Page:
It occasionally happens to almost every farmer and gardener. Sometimes they plant more than they need, or more than they can use. And as the harvest season ebbs toward winter, fields or plots can still be garnished with crops that just haven’t got around to being picked.
But instead of allowing the produce to just wither on the vine, this is where the Northeast Washington Gleaners Club comes in.
The organization is a 501-C3 nonprofit that consists of individuals and families that will harvest remaining foods in gardens and fields (with land owner’s permission, of course) and pick up surplus from various food delivery companies. Whatever provisions they receive are split 50/50, with half going to Gleaner members and the other half going to charitable organizations like the Colville Food and Resource Center or the Kettle Falls Food Bank, and out-reach ministries.
“Basically, we give it to whoever can use it, so it can go to any food bank in the area,” says NEW Gleaners Supervisor Linda Murphy. “Food that would otherwise be tossed out or left to rot gets saved and put to good use.”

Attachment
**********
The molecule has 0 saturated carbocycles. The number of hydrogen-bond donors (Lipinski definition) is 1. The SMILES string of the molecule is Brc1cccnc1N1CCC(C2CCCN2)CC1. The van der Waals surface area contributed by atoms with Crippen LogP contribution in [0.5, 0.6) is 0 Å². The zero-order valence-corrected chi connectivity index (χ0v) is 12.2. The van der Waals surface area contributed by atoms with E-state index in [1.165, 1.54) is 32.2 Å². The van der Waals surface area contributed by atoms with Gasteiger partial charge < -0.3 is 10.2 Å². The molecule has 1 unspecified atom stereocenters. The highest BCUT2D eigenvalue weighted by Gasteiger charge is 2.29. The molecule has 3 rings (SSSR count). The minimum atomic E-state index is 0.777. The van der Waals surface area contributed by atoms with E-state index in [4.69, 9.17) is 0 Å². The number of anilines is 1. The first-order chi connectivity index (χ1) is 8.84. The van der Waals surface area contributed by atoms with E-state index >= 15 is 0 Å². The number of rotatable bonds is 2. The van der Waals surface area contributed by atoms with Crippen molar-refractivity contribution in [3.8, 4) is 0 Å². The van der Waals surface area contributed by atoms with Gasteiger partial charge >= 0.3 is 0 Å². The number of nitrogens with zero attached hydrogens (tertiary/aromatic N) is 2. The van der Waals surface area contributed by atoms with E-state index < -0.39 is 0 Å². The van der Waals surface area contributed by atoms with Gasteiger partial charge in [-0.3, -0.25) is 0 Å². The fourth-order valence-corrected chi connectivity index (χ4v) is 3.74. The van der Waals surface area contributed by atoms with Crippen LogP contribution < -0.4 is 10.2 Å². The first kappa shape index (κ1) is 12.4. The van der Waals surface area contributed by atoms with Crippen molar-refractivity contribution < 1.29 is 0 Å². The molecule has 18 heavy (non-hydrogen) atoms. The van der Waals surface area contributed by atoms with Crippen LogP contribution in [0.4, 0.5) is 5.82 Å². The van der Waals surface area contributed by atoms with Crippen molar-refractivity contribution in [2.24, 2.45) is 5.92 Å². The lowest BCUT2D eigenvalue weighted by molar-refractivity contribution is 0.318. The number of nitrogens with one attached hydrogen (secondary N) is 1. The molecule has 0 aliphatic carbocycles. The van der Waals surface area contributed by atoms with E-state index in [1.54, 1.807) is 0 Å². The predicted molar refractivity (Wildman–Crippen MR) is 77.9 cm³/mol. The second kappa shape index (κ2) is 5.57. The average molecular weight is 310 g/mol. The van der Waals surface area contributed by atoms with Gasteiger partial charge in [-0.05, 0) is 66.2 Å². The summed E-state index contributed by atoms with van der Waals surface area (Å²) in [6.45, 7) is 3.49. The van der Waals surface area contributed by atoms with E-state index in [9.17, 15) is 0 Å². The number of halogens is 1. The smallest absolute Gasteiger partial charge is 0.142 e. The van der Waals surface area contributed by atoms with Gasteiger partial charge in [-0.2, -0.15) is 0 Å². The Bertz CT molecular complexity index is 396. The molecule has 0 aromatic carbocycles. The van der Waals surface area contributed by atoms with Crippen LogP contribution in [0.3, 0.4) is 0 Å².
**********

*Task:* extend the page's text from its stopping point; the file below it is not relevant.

The group currently has 15 local families enrolled as members that meet once a month. They have several locations, or “gleans” as they are called, where they retrieve left over crops and surplus.
Waste not--want not
Members must sign a personal liability clause so that the donator cannot be held responsible if a person in the group is accidentally hurt on their property. Receipts are required to be given to anyone who donates, and donations are tax-deductible. The club’s bylaws are available upon request.
“We’re always looking for gleans, even if it’s a garden in someone’s backyard,” Murphy says. “We do our best to make sure there’s no waste. There is a supervisor at every glean to make sure everything goes smoothly and that people are behaving appropriately and respectfully.”
As for joining the club, its standards require that anyone wishing to enroll must have a referral from someone in the club that knows them and will vouch for them.
“Obviously, we are helping ourselves, but we are also helping others. If people have left over food that they are not going to eat because they planted too much, or a surplus company delivered more than a restaurant can take, this stuff shouldn’t go to waste. It’s something that can be utilized for the whole community,” Murphy states.
For more information, contact Murphy at 685-2187.